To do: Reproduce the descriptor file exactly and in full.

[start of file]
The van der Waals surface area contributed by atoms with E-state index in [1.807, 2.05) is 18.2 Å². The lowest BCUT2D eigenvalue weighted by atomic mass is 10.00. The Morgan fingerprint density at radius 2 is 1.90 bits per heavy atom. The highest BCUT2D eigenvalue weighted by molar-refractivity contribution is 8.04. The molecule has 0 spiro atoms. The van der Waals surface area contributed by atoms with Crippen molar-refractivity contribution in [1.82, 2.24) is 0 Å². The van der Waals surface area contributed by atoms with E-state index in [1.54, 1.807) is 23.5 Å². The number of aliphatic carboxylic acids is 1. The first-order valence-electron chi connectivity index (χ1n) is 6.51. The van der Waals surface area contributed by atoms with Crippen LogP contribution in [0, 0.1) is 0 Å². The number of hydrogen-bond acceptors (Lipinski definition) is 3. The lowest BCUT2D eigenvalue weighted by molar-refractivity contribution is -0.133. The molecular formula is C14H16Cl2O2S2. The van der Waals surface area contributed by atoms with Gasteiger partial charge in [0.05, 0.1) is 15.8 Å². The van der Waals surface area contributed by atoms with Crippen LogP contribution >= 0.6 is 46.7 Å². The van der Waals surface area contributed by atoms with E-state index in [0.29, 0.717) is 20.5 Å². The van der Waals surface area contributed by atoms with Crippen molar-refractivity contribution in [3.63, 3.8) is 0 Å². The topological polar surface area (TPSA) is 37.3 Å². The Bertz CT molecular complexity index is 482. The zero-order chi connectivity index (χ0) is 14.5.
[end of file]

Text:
The van der Waals surface area contributed by atoms with E-state index in [1.807, 2.05) is 18.2 Å². The lowest BCUT2D eigenvalue weighted by atomic mass is 10.00. The Morgan fingerprint density at radius 2 is 1.90 bits per heavy atom. The highest BCUT2D eigenvalue weighted by molar-refractivity contribution is 8.04. The molecule has 0 spiro atoms. The van der Waals surface area contributed by atoms with Crippen molar-refractivity contribution in [1.82, 2.24) is 0 Å². The van der Waals surface area contributed by atoms with E-state index in [1.54, 1.807) is 23.5 Å². The number of aliphatic carboxylic acids is 1. The first-order valence-electron chi connectivity index (χ1n) is 6.51. The van der Waals surface area contributed by atoms with Crippen LogP contribution in [0, 0.1) is 0 Å². The number of hydrogen-bond acceptors (Lipinski definition) is 3. The lowest BCUT2D eigenvalue weighted by molar-refractivity contribution is -0.133. The molecular formula is C14H16Cl2O2S2. The van der Waals surface area contributed by atoms with Gasteiger partial charge in [0.05, 0.1) is 15.8 Å². The van der Waals surface area contributed by atoms with Crippen LogP contribution >= 0.6 is 46.7 Å². The van der Waals surface area contributed by atoms with E-state index in [0.29, 0.717) is 20.5 Å². The van der Waals surface area contributed by atoms with Crippen molar-refractivity contribution in [3.63, 3.8) is 0 Å². The topological polar surface area (TPSA) is 37.3 Å². The Bertz CT molecular complexity index is 482. The zero-order chi connectivity index (χ0) is 14.5.